How to Clean Baby Toys

Baby toys

Verywell / Photo Illustration by Madelyn Goodnight / Getty Images

If you currently find yourself surrounded by an array of colorful objects, none of which are breakable and all of which are safe for babies age 0+, you just might be a new parent. Filling your young child's life with toys and playthings to delight and entertain them is one of the most fun aspects of the job. Watching in wonder as they discover new colors, textures, shapes, and animals is a feeling like no other. 

But as you watch lovingly watch, you notice your baby drooling all over those once shiny toys and begin to wonder how the heck you clean these things safely and effectively. Here’s how to keep baby toys looking fresh and feeling sanitized for a healthy home.

What Are Baby Toys?

Baby toys are the props and objects that help infants advance developmentally (while also providing some entertainment!). Some toys can help bolster fine motor skills while others assist with hand-eye coordination. Though the toys may look pretty basic, they are part of your baby’s first educational building blocks. They help teach cause and effect (such as when baby presses a button and as a result, the toy makes noise) as well as engage in sensory exploration.


Click Play to Learn the Best Ways to Clean Baby Toys

What You Need to Clean Baby Toys

You likely own a number of cleaning products that are safe to use on plastic baby toys, such as Clorox or Lysol wipes, 3% hydrogen peroxide solution, and chlorine bleach. You can also check the baby care aisle of any grocery or drugstore, as you're bound to spot some bottled cleaners specifically geared toward sanitizing toys.

"Toys are likely going into your babe's mouth, so you'll want to be sure to consider using a safe chemical for sanitation such as vinegar, alcohol, or peroxide," says Brandi Winch, owner of Homemaid Cleaning Service and Homemaid Home Organization.

If you'll also be washing some plush loveys or other stuffed animals, make sure to stock up on detergent and dryer sheets or balls that are safe for baby skin. Whatever you use to wash your little one's spit-up-on clothing is bound to do the trick.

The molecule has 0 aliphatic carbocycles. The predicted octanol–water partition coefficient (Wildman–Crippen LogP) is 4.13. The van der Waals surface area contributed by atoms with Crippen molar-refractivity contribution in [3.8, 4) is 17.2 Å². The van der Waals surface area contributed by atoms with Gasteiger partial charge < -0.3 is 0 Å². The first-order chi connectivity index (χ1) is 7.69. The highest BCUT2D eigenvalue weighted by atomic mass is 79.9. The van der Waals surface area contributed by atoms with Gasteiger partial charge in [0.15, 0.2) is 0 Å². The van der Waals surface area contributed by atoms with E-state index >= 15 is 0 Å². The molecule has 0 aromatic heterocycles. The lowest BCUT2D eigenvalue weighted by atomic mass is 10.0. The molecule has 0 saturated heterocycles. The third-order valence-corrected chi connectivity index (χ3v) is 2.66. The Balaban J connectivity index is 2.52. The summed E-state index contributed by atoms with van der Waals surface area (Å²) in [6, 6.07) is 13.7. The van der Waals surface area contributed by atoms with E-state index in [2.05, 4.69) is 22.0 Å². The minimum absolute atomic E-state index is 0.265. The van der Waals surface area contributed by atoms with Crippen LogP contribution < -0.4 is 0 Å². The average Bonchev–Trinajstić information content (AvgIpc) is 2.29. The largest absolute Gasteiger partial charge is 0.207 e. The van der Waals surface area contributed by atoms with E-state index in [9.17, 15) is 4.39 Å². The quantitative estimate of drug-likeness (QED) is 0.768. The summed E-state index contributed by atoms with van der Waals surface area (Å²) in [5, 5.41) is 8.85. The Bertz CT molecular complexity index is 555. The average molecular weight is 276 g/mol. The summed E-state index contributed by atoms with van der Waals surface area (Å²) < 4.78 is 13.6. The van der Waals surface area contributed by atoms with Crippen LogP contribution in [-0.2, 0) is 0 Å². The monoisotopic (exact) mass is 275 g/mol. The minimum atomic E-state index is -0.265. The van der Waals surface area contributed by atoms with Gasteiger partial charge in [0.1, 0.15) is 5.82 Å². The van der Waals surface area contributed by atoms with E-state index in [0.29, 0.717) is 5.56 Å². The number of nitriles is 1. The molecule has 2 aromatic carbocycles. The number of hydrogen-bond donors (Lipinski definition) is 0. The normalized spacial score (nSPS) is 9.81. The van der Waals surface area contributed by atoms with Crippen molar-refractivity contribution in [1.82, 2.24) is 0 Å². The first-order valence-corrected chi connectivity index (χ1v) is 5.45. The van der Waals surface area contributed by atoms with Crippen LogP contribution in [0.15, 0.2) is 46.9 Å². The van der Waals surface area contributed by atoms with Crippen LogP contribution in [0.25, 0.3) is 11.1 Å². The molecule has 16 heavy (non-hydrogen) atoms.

Step-by-Step Guide to Cleaning Plush Toys

When cleaning baby's lovey or other plush toys, it's most efficient to run them through the washer and dryer. To do so, place the stuffed animals in a linen or mesh bag, particularly if they are small or have any clothing on them that might get lost or damaged in the wash.

"You can add vinegar to the wash cycle for sanitation purposes instead of bleach. Bleach is likely to discolor those beloved stuffies, and no one wants that," says Winch.

Run the washer on the delicate cycle, then follow up with a nice fluffing in the dryer—also set to delicate.

"Plush toys can get pretty gross pretty fast," says Winch. "Most people underestimate the simple power of just running those bad boys through the washer and dryer! It's so nice to have a freshly washed stuffy every now and again."

Step-by-Step Guide to Cleaning Plastic Toys

Winch recommends submerging the toys in a bath of water along with the cleaning product so they can soak, or spraying them down and placing them on a clean surface to marinate for two to three minutes.

"Make sure the surface of the toy is soaked for the duration of the kill time needed for sanitizing, typically a couple of minutes," Winch says. She also advises that you refrain from using a disinfecting wipe, which likely won't keep the surface wet enough to properly kill those pesky germs.